Mike Moustakas missed the first two games of the Cubs-Reds series because he was on the IL after reporting possible COVID-19 symptoms. After testing negative, he returned Wednesday night and played a big role in rocking Kyle Hendricks and the rest of the Cubs staff. The Reds second baseman was 1-for-2 with two walks, but his lone hit was a two-run homer to start the scoring in the bottom of the 4th.
Naturally, Kris Bryant thanked his opponent.
No, not for drawing first blood and helping to open up an eventual 9-0 lead. Bryant, who’s been outspoken about his trepidation stemming from Major League Baseball’s testing protocols and playing during a pandemic in general, told the media after the game that he gave the Reds star props for being honest about his symptoms and sitting out as a result.
“I told Moustakas out there, I know he was caught up in the protocol, and I thanked him, because that’s how we’re going to finish the season,” Bryant admitted.
Both Moustakas and center fielder Nick Senzel, who likewise homered in his return to the lineup after feeling sick Sunday morning, won their appeals to the league after being forced to sit because they self-reported. MLB’s guidelines require players who report symptoms to sit until they test negative, are symptom-free, and receive clearance from their team doctor.
The potential for missing multiple games is enough to have some players opting against full transparency when it comes to reporting the specifics of their health, especially when seasonal allergies could trigger any number of different symptoms. Under normal circumstances, no one would think twice about playing with a case of the sniffles or a little sneezing and wheezing. Now, however, those things could be indicative of something bigger.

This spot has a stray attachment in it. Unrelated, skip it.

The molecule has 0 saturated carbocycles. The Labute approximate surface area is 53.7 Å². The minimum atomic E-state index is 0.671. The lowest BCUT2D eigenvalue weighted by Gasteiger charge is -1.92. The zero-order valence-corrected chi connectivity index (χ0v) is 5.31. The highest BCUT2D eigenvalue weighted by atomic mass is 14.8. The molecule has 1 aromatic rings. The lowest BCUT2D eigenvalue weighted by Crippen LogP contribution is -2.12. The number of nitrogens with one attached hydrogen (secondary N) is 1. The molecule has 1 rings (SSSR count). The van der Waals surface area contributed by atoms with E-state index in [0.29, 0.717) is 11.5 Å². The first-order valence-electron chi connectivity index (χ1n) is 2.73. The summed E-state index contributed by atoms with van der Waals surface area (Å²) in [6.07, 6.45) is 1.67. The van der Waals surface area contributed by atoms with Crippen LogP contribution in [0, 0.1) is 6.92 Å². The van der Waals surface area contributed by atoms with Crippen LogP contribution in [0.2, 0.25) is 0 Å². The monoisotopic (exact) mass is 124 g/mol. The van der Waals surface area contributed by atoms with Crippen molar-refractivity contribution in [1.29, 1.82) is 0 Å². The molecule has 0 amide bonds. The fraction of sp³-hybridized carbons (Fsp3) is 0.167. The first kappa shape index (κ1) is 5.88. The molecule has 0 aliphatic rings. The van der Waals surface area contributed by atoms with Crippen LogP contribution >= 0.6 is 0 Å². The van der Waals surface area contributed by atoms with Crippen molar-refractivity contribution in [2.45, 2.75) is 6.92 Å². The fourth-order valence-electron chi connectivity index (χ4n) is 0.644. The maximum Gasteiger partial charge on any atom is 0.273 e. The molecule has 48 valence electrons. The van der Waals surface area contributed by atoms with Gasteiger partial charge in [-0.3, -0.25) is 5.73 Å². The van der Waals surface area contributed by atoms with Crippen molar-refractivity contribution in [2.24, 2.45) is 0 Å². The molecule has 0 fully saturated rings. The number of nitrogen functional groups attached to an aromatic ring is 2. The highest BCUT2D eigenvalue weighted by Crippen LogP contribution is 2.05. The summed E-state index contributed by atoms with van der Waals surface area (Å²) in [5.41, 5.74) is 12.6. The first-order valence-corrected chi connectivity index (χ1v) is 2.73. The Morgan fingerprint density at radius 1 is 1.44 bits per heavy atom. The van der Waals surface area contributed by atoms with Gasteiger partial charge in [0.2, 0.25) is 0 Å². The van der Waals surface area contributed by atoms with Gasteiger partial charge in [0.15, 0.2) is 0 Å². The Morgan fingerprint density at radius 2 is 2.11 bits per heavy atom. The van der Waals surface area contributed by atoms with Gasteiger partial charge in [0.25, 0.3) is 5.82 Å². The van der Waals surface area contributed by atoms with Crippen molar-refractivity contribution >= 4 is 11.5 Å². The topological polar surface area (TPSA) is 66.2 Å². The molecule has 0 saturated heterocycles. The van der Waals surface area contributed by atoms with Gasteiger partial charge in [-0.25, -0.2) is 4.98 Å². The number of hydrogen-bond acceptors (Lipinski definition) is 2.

But as we saw with the Marlins, who admitted that they never even considered the idea of calling off their game against the Phillies this past Sunday, this stuff can spread quickly. Now they’ve got 18 positive cases among on-field personnel and will miss at least a week of games. They could also lose their pay for those games, per the agreement under which the season is being played.
“It’s strange,” Bryant said. “Again, we haven’t been in this situation ever before as baseball players. You say you have the sniffles and you’re just looked down upon; you’re judged and stuff like that. If you wake up and you don’t feel great or whatever — anything — you have to check that box of the survey that we fill out every morning and you go from there.”
As Bryant reiterated, he was thankful that Moustakas was willing to set an example for how seriously players need to be taking these protocols. The league is reportedly enacting even stricter guidelines for masks and compliance, including the recommendation that players and staff remain in their team’s hotel on the road, but it will ultimately be the players who decide whether or not it all works.
Though it’s perhaps a bit of a stretch to relate this at all to Bryant’s performance, I have to wonder whether it could help him to shake loose from his early funk. The new dad just hasn’t looked comfortable at the plate thus far, but he roped a double to score two runs during Wednesday’s would-be rally and then pounded a liner that traveled 381 feet at 105 mph before landing in Senzel’s glove. He even turned a triple play, sort of.
Baseball is such a mental game and it’s easy to get caught up in your own negative thoughts, so maybe, just maybe, a little dose of positivity will do Bryant and the Cubs a lot of good.